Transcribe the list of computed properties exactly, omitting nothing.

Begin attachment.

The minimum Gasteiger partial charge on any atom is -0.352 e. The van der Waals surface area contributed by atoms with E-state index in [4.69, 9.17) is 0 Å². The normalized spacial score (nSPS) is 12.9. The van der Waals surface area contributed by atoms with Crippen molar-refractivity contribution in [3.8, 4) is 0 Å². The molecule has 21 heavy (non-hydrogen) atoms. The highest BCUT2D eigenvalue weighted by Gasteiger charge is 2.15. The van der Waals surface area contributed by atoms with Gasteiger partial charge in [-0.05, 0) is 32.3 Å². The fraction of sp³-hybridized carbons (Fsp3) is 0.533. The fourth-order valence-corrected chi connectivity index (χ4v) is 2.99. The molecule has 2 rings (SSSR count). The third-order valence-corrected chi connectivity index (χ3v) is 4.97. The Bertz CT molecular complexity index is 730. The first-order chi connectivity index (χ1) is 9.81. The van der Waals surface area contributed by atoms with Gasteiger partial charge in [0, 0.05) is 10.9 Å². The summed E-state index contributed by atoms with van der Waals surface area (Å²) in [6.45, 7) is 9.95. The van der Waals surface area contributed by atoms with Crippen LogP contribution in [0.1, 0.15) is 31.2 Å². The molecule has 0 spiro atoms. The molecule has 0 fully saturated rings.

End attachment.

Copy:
The minimum Gasteiger partial charge on any atom is -0.352 e. The van der Waals surface area contributed by atoms with E-state index in [4.69, 9.17) is 0 Å². The normalized spacial score (nSPS) is 12.9. The van der Waals surface area contributed by atoms with Crippen molar-refractivity contribution in [3.8, 4) is 0 Å². The molecule has 21 heavy (non-hydrogen) atoms. The highest BCUT2D eigenvalue weighted by Gasteiger charge is 2.15. The van der Waals surface area contributed by atoms with Gasteiger partial charge in [-0.05, 0) is 32.3 Å². The fraction of sp³-hybridized carbons (Fsp3) is 0.533. The fourth-order valence-corrected chi connectivity index (χ4v) is 2.99. The molecule has 2 rings (SSSR count). The third-order valence-corrected chi connectivity index (χ3v) is 4.97. The Bertz CT molecular complexity index is 730. The first-order chi connectivity index (χ1) is 9.81. The van der Waals surface area contributed by atoms with Gasteiger partial charge in [0, 0.05) is 10.9 Å². The summed E-state index contributed by atoms with van der Waals surface area (Å²) in [6.45, 7) is 9.95. The van der Waals surface area contributed by atoms with Crippen LogP contribution in [0.1, 0.15) is 31.2 Å². The molecule has 0 spiro atoms. The molecule has 0 fully saturated rings.